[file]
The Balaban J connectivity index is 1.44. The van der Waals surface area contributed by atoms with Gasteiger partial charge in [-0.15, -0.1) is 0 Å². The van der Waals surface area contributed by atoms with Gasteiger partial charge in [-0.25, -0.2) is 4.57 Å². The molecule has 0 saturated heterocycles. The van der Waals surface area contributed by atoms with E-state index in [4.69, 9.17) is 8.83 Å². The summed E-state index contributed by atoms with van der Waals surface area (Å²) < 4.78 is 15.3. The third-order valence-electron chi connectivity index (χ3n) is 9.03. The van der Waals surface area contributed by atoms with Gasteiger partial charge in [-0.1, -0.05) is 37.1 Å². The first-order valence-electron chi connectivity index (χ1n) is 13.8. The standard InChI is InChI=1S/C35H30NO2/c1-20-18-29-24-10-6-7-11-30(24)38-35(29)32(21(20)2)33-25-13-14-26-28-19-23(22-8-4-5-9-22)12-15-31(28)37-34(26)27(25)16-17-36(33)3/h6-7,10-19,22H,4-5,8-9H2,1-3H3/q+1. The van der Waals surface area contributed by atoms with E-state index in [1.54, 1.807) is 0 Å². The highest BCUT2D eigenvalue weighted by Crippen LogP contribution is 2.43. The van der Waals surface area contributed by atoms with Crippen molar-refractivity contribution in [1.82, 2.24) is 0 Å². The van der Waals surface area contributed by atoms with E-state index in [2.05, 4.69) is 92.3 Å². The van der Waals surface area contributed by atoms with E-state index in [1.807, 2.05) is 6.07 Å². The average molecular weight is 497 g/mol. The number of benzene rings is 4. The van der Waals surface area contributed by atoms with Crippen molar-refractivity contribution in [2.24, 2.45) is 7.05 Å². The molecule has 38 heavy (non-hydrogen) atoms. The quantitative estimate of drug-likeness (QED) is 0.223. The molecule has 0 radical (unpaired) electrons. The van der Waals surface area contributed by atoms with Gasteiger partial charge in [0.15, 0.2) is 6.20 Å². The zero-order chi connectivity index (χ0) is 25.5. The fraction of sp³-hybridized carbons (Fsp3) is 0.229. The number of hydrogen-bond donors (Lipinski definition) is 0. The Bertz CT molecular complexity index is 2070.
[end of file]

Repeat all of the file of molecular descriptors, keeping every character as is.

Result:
The Balaban J connectivity index is 1.44. The van der Waals surface area contributed by atoms with Gasteiger partial charge in [-0.15, -0.1) is 0 Å². The van der Waals surface area contributed by atoms with Gasteiger partial charge in [-0.25, -0.2) is 4.57 Å². The molecule has 0 saturated heterocycles. The van der Waals surface area contributed by atoms with E-state index in [4.69, 9.17) is 8.83 Å². The summed E-state index contributed by atoms with van der Waals surface area (Å²) < 4.78 is 15.3. The third-order valence-electron chi connectivity index (χ3n) is 9.03. The van der Waals surface area contributed by atoms with Gasteiger partial charge in [-0.1, -0.05) is 37.1 Å². The first-order valence-electron chi connectivity index (χ1n) is 13.8. The standard InChI is InChI=1S/C35H30NO2/c1-20-18-29-24-10-6-7-11-30(24)38-35(29)32(21(20)2)33-25-13-14-26-28-19-23(22-8-4-5-9-22)12-15-31(28)37-34(26)27(25)16-17-36(33)3/h6-7,10-19,22H,4-5,8-9H2,1-3H3/q+1. The van der Waals surface area contributed by atoms with E-state index in [1.54, 1.807) is 0 Å². The highest BCUT2D eigenvalue weighted by Crippen LogP contribution is 2.43. The van der Waals surface area contributed by atoms with Crippen molar-refractivity contribution in [1.82, 2.24) is 0 Å². The van der Waals surface area contributed by atoms with E-state index in [2.05, 4.69) is 92.3 Å². The van der Waals surface area contributed by atoms with E-state index in [1.807, 2.05) is 6.07 Å². The average molecular weight is 497 g/mol. The number of benzene rings is 4. The van der Waals surface area contributed by atoms with Crippen molar-refractivity contribution in [2.24, 2.45) is 7.05 Å². The molecule has 38 heavy (non-hydrogen) atoms. The quantitative estimate of drug-likeness (QED) is 0.223. The molecule has 0 radical (unpaired) electrons. The van der Waals surface area contributed by atoms with Gasteiger partial charge in [0.15, 0.2) is 6.20 Å². The zero-order chi connectivity index (χ0) is 25.5. The fraction of sp³-hybridized carbons (Fsp3) is 0.229. The number of hydrogen-bond donors (Lipinski definition) is 0. The Bertz CT molecular complexity index is 2070.